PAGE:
What are the politics of the "Digital Humanities" as an emergence of the neoliberal university? How do we understand the coincidence of university privatization, the rise of immaterial labor in postmodern capitalism, and the digitization of education? Continuing the dialogue about digitization initiated by the previous panel, this discussion will be more specifically engaged with the various political outcomes of the Digital Humanities, within the contexts of university privatization and contemporary poetry. With the rise of immaterial labor in postmodern capitalism, what is at stake in the Digital Humanities as an emergence of the neoliberal university? What are the different forms of embodiment and knowledge production that have come with new media?
Respondent: Professor Christine Hong, Literature, UCSC
Panelists: David Lau (UCSC Instructor), Jeb Purucker (PhD Candidate, Literature, UCSC), Margaret Rhee (PhD Candidate, Ethnic Studies, UC Berkeley)
3:30 - 4:00 p.m.
Coffee and tea service
4:00 - 5:00 p.m.
Keynote from Johanna Drucker
Towards a New Humanism
The activities associated with the term "digital humanities" have gained much attention recently in academic and mainstream venues. But have core values of humanism been discounted as a result? Do the techniques of analytic processing or other engagements with large data displace or devalue those of more traditional method and even, perhaps, traffic in the worst kind of concessions to administered culture? Might these digital approaches be at odds with the tenets of humanistic inquiry? What are the ways out of a binaristic opposition between a retro-oriented, possibly conservative, defense of “the humanities” and a techno-digital approach that seems to some to dehumanize cultural materials by treating them as “data”? The answer might be in recovering the methods of humanism, rather than just its objects. Engagement with the materiality of texts and artifacts crosses many disciplinary lines—from traditional critical studies, bibliography, and law to current studies of media archaeology, new materialism, and digital interpretation. This talk addresses ways in which the cultural authority of the humanities might be formulated as a new humanism whose methods and values extend traditional interpretative work while taking up some of the potential offered by data-driven and algorithm-based approaches to the study of human culture.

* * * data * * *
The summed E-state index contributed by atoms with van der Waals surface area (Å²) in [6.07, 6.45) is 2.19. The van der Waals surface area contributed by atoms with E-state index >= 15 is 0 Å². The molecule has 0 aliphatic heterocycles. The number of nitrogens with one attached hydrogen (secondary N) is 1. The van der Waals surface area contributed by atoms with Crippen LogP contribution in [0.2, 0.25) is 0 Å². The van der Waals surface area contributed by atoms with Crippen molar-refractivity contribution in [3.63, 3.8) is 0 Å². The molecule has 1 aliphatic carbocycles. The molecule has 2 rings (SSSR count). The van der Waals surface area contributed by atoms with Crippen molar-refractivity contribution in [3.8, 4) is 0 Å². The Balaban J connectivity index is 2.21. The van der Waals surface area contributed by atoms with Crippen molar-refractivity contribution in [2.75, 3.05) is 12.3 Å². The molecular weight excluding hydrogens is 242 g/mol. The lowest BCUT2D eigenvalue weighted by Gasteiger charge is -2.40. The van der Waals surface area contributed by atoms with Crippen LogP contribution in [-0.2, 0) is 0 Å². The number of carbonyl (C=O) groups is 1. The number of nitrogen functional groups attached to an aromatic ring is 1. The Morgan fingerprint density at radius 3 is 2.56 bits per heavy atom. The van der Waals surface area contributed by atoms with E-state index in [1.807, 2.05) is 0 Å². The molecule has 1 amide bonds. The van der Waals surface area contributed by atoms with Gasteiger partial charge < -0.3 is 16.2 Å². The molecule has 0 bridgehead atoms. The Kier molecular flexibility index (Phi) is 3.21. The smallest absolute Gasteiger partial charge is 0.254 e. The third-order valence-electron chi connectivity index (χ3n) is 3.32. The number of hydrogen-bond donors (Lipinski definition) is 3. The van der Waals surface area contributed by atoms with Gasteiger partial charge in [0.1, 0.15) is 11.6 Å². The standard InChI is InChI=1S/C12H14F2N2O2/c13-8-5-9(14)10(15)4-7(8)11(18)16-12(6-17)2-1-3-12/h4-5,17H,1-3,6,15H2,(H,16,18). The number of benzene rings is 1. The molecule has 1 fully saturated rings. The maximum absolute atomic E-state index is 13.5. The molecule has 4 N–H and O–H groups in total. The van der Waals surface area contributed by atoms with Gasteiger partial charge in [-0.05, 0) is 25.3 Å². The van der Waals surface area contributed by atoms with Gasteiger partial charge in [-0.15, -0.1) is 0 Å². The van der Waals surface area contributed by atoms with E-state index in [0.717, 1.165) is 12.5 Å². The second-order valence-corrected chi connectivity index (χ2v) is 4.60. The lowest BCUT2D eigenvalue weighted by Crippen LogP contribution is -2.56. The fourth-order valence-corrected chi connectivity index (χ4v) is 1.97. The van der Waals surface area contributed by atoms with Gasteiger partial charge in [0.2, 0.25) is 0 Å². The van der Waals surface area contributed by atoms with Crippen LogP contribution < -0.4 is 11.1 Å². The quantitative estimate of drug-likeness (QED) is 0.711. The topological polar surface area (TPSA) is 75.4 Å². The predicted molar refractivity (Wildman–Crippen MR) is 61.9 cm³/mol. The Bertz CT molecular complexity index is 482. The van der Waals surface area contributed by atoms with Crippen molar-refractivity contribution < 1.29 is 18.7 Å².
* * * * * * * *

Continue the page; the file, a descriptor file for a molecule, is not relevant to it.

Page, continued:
5:00 - 7:00 p.m.
Reception at the Kresge Provost House